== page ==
The Changing Dynamics of the Relations Among China,Taiwan, and the United States. Ed. Cal Clark. 2011. Cambridge Scholars Publishing. Book reviewed by Ghulam Ali, Journal of the British Association for Chinese Studies. December 2013
Ever since Chiang Kai-shek and his Kuomintang evacuated to Taiwan at the end of the Chinese Civil War in 1949, China and Taiwan have been divided by a fundamental and irreconcilable sovereignty dispute over Taiwan’s international status. In addition, the United States has played a central role in the rivalry between Beijing and Taipei. Despite the immutable nature of this sovereignty dispute between China and Taiwan, the triangular relations among Beijing, Taipei, and Washington have changed quite considerably over time. Over the last three decades, for example, relations in the Taiwan Strait were fairly tranquil during the 1980s and early 1990s, became much tenser from 1995 to 2008, and then reverted to amicable relations among China, Taiwan, and the United States after the election of a new Taiwanese President in 2008.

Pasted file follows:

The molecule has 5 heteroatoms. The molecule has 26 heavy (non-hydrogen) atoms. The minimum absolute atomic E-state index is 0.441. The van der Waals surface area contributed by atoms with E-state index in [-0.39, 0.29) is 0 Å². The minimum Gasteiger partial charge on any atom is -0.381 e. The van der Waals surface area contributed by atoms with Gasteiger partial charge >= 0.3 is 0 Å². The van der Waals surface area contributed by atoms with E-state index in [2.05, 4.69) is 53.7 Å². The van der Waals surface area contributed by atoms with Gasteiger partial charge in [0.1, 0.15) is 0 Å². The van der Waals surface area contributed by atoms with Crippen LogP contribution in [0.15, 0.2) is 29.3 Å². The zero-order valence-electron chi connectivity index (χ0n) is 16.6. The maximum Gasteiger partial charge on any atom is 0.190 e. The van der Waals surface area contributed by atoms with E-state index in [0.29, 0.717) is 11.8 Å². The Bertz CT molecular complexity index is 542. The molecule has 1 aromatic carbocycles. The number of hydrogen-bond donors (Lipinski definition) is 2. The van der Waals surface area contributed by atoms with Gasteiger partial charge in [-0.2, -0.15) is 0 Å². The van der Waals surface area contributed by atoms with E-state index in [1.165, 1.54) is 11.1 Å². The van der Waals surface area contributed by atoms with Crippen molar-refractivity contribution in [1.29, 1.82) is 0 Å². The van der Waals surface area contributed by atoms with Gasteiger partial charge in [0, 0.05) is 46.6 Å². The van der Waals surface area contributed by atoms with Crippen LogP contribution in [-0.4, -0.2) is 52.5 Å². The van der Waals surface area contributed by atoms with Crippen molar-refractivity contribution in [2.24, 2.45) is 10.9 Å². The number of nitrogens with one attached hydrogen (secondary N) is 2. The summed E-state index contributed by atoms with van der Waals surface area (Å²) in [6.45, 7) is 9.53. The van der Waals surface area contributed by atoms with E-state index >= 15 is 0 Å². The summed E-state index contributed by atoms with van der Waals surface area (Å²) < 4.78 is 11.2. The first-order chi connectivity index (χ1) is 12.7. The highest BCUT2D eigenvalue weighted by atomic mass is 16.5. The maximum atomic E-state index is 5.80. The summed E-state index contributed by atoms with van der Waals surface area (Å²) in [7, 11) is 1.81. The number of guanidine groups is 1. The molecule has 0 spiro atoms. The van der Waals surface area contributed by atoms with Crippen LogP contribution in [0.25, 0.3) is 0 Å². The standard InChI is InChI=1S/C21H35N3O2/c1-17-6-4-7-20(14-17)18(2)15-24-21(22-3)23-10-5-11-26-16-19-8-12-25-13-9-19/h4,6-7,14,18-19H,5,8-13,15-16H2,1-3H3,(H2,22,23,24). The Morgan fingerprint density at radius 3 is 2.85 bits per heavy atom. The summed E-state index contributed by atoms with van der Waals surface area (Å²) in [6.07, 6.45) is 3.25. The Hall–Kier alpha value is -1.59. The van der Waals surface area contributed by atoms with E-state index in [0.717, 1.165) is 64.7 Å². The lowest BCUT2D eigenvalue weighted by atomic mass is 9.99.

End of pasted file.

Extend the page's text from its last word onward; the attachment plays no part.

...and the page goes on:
This book seeks to understand and analyze the relations among China, Taiwan, and the United States in the early twenty-first century. In particular, it explores what causes change in the relations among Beijing, Taipei, and Washington and how stable the new era is likely to be. Consequently, special emphasis is placed on the factors promoting change or stability in the interactions among these three countries and upon the policy choices facing their governments. The major topics include the dynamics of the “strategic triangle” that defines cross-Strait relations (Chapters 2 to 4 and 8), the domestic politics and policies of Taiwan and China (Chapters 3 to 8), and the growing economic integration across the Taiwan Strait (Chapters 9 to 12). Overall, the future of this trilateral relationship appears to be fairly open-ended. Despite the current rapprochement, the ultimate goals of China and Taiwan remain incompatible; cross-Strait relations remain a viciously polarizing issue in Taiwan’s domestic politics; and there is profound scholarly disagreement over the broader implications of the growing economic ties across the Strait.